Amelia wrapped her arms around herself and looked down at her lap, hugging tightly and trying to stop the trembles that vibrated through her. She could feel the other passengers staring at her as they retrieved their belongings and made their way off the bus. People always seemed to stare.
She never really understood why she couldn’t just blend into the crowd. At five foot four, she wasn’t tall. With a slim figure, curly brown hair and blue-gray eyes, she felt average. Definitely not eye-catching. But there was just something about her, something she did not understand that made people notice her. It was like they just couldn’t help but stare.
Amelia kept her head down, waiting for the other passengers to leave. It’s not fair, a voice in her head bellowed. It was supposed to be different this time, better somehow. Her eyes burned, she was shaking, and she knew she was going to cry.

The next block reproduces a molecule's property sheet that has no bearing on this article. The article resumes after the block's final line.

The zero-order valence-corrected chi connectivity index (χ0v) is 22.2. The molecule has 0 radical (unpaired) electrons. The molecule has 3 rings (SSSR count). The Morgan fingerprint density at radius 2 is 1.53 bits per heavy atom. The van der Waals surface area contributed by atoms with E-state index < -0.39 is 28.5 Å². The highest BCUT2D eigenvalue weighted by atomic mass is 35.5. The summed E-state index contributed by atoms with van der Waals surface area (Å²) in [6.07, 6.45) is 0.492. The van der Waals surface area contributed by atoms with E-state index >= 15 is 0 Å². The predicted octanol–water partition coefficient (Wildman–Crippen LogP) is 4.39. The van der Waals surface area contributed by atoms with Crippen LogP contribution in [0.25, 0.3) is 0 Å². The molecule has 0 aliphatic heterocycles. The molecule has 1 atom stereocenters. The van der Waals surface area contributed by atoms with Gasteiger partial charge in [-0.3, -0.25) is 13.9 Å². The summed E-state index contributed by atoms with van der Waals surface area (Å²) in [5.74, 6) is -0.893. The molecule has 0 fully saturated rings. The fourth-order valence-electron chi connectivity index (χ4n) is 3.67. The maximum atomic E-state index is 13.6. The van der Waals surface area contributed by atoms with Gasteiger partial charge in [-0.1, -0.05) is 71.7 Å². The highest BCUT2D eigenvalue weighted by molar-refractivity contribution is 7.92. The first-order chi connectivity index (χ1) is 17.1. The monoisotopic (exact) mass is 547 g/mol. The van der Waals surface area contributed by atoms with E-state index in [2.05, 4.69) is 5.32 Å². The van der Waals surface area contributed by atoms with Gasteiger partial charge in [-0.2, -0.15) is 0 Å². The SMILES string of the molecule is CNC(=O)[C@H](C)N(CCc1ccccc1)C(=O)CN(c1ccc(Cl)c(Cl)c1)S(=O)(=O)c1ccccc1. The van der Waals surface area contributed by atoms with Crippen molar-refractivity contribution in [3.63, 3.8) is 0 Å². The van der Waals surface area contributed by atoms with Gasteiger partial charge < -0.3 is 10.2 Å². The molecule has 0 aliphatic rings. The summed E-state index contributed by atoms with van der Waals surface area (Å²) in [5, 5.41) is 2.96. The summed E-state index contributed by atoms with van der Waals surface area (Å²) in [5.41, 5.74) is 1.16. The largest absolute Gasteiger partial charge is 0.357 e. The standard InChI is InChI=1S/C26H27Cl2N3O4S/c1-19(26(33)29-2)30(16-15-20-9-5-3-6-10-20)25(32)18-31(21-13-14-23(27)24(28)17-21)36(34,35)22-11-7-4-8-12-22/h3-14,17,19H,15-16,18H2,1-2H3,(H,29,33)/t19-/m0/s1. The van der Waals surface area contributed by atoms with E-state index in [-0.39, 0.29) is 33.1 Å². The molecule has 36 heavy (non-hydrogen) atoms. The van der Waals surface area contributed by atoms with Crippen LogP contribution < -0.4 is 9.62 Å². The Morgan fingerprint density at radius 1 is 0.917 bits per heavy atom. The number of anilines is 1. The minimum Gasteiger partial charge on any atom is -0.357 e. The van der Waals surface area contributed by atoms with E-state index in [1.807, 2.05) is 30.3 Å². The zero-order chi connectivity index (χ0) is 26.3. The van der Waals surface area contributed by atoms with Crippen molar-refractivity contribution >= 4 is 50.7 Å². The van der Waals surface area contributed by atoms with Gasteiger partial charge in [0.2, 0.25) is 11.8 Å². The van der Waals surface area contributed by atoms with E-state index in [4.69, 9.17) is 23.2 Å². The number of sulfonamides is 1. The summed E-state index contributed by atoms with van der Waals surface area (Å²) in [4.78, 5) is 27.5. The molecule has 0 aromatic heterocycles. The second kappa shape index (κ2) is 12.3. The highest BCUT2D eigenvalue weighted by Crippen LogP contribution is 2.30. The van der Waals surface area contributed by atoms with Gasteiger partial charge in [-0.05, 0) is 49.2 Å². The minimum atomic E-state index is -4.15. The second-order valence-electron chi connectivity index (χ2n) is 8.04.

Willowberg was supposed to be her new start at life. Despite all her fears of moving, she had been so sure that she was making the right decision. It had seemed like a dream come true. A full scholarship, housing arranged and paid for, and the University of Willowberg was even providing a basic living allowance so that she wouldn’t have to work.
Amelia sighed, scrubbing furiously at her puffy, pink eyes. Gulping down a few breaths, she wondered why she had accepted the scholarship. Especially after she found out she would be living off campus, in a house with roommates. If they didn’t like her, just as she knew they wouldn’t, she would be alone. Completely alone. There would not be dorm advisors that would have to be nice to her or other nerdy girls to study with. It would just be her and the roommates who thought she was a freak.